Sunday, September 29, 2013


Severance Hall
September 27

A skilled purveyor of the Russian sound.

From the opening notes at Severance Hall on Friday night, it was clear that guest conductor Vassily Sinaisky had brought more than an outstanding pedigree with him. Under his baton, the Cleveland Orchestra sounded warm and full-blooded, with its trademark silken strings glistening even more than usual. If the sound wasn’t entirely Russian, it was a lot closer to Moscow than Cleveland.

Which was no surprise. The best conductors can transform the sound of a skilled orchestra to fit the program, particularly when the music is in their blood. Trained at the Leningrad Conservatory and apprenticed to the Moscow Philharmonic, Sinaisky is currently Music Director and Chief Conductor at Russia’s crown cultural jewel, the Bolshoi Theatre. In concert and opera halls throughout Europe, he has shown a remarkable ability to bring the Russian repertoire to life with British, German, Czech and other orchestras.

The opening piece was a treat – Anatoly Liadov’s seldom-performed Eight Russian Folk Songs. A set of miniatures that range from meditative to merry, the songs are relatively simple in form but with enough variety and fine detail to give the conductor something to work with. By the second song, “Kolyada,” Sinaisky had the orchestra in a rich emotional vein, evoking tender feelings of a beloved homeland with the aid of some particularly fine cello work by Richard Weiss.

One of Sinaisky’s trademarks is his combination of warmth and precision, which came to the fore in songs like the “Dance of the Gnat” and “Tale of the Bird.” Light and playful, they were also sparkling displays of sharp, carefully crafted timing and playing. Sweet in tone and smart in execution, Liadov’s songs were a tasty apertif.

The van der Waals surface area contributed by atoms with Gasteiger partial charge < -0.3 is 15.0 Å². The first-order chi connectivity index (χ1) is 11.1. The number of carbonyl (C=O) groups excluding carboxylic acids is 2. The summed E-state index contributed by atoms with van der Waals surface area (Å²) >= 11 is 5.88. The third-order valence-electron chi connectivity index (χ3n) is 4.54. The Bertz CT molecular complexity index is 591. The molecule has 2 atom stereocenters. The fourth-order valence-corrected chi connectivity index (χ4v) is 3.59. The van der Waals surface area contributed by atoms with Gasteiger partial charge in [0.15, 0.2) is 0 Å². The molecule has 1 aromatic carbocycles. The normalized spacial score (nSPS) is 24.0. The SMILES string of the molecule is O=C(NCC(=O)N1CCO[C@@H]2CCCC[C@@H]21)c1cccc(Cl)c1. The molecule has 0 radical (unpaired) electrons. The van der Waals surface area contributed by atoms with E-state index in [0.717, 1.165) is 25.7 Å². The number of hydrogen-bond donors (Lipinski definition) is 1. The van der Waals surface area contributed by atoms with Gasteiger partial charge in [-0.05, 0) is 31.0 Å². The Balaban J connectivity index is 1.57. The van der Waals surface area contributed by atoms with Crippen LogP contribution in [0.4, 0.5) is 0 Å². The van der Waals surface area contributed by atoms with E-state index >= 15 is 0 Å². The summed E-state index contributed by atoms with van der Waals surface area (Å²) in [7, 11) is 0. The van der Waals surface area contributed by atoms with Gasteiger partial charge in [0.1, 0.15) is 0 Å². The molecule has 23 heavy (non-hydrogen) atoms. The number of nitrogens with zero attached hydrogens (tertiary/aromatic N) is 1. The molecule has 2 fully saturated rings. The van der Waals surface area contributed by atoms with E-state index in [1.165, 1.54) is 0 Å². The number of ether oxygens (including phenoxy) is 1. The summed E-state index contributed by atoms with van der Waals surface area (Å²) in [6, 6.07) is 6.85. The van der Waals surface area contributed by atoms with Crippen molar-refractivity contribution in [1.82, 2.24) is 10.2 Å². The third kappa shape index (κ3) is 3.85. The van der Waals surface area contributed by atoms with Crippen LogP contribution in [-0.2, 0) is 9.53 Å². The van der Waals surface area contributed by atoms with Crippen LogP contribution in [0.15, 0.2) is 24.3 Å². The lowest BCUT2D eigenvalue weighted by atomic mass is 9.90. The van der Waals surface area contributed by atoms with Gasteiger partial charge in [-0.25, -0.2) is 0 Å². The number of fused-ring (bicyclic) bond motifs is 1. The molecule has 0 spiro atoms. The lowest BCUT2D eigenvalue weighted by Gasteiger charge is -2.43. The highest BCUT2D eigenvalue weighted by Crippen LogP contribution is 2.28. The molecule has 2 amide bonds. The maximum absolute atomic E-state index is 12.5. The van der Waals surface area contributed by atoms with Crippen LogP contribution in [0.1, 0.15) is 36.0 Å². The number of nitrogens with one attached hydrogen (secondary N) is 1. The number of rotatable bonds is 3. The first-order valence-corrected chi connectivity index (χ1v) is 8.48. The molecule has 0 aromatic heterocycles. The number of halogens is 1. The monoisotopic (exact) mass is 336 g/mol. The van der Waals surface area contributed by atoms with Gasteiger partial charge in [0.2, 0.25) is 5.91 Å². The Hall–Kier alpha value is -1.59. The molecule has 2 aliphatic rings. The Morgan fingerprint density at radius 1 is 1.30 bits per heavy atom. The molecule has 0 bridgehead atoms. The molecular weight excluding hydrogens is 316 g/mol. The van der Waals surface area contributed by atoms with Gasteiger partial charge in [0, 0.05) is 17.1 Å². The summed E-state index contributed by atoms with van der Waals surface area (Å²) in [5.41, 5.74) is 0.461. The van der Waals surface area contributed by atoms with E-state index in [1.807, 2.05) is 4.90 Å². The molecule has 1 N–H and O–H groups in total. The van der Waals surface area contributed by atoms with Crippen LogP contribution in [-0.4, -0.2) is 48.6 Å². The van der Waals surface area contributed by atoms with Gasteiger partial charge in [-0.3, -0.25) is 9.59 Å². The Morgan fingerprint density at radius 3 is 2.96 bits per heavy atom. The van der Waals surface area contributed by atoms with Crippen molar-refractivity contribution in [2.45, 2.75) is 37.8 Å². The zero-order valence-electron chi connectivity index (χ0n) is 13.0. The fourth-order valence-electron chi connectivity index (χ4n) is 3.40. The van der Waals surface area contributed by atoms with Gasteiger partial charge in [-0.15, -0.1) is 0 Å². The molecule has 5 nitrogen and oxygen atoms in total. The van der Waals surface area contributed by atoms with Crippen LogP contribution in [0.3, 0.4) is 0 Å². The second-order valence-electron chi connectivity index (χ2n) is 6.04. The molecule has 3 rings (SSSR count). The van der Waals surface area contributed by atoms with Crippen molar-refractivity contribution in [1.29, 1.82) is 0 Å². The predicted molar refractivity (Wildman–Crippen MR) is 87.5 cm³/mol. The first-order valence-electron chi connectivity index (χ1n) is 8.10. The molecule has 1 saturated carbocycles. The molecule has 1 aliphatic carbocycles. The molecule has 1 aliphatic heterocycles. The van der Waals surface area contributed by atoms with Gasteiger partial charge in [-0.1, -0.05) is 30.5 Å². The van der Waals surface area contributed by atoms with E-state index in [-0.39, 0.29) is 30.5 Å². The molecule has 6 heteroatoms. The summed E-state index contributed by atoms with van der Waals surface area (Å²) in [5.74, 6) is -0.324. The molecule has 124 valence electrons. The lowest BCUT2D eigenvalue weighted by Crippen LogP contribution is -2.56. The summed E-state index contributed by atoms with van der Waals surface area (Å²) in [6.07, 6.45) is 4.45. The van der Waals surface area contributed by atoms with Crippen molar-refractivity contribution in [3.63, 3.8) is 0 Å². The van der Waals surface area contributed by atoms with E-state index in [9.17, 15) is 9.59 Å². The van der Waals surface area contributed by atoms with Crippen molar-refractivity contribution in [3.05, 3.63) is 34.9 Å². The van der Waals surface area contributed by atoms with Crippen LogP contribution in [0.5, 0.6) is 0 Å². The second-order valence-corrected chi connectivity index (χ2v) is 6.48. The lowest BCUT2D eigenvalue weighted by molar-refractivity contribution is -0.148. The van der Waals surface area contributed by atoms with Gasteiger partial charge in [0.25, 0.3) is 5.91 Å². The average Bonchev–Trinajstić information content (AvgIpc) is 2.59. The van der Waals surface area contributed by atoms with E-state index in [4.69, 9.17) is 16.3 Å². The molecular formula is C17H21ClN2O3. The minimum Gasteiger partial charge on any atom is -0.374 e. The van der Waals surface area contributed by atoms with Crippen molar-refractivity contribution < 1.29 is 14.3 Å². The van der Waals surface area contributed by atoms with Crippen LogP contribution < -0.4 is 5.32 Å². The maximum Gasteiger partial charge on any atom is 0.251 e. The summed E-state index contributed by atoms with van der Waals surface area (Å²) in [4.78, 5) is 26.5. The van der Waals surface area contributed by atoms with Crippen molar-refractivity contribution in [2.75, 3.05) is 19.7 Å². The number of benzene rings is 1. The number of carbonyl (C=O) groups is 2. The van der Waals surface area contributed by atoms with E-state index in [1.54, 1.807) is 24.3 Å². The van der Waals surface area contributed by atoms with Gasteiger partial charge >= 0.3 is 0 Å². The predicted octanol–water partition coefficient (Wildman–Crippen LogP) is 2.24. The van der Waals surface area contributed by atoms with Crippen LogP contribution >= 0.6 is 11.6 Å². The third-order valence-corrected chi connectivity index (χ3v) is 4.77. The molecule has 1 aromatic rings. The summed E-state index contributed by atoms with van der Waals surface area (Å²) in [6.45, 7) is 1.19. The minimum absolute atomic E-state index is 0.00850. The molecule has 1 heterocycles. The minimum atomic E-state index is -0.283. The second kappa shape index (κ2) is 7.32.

Classical jazz.
Kirill Gerstein joined Sinaisky for the centerpiece of the evening, Tchaikovsky’s Piano concerto No. 1. Gerstein was born in Russia but trained mostly in the U.S., at Berklee and Tanglewood. The jazz influences that he absorbed listening to his parents’ record collection as a child are clear in his style, which is technically fluent but hard and clipped, with phrasing that borders on improvisation. At times, it sounds like a meeting of two musical languages.

This was particularly evident in the Tchaikovsky concerto, an orchestral staple weighted even more by a century of tradition. Gerstein gave it a modern burnish, biting off notes and energizing the solo passages with his own distinctive breaks and rhythms. Sinaisky gave him all the room he wanted, but otherwise kept the orchestra at high volume, the sound brimming with colors and energy.

Prokofievs Symphony No. 3 was pieced together from material that started as an opera, and it sounds like it, with sections that set atmosphere or describe specific characters. This played to one of Sinaisky's strengths, and his version of the symphony was a study in how to knit together seemingly disparate elements in seamless fashion. Colors flitted in and out of the sound, textures waxed and waned, sharp dissonances flashed like sudden flames – and beneath it all, the bottom pulsed steadily, like blood from a beating heart. It was a riveting performance, particularly of a piece that breaks so many structural rules.

Percussion builds throughout the symphony into a final explosion capped by a reverberating gong, which provided an appropriate close to an evening of fresh, engaging music. And a good transition to that other Russian master of symphonic percussion – Dmitri Shostakovich, who will share the stage in a few weeks with Beethoven in a festival titled “Fate and Freedom.” Even Sinaisky would find that pairing a challenge.

For more on Kirill Gerstein:

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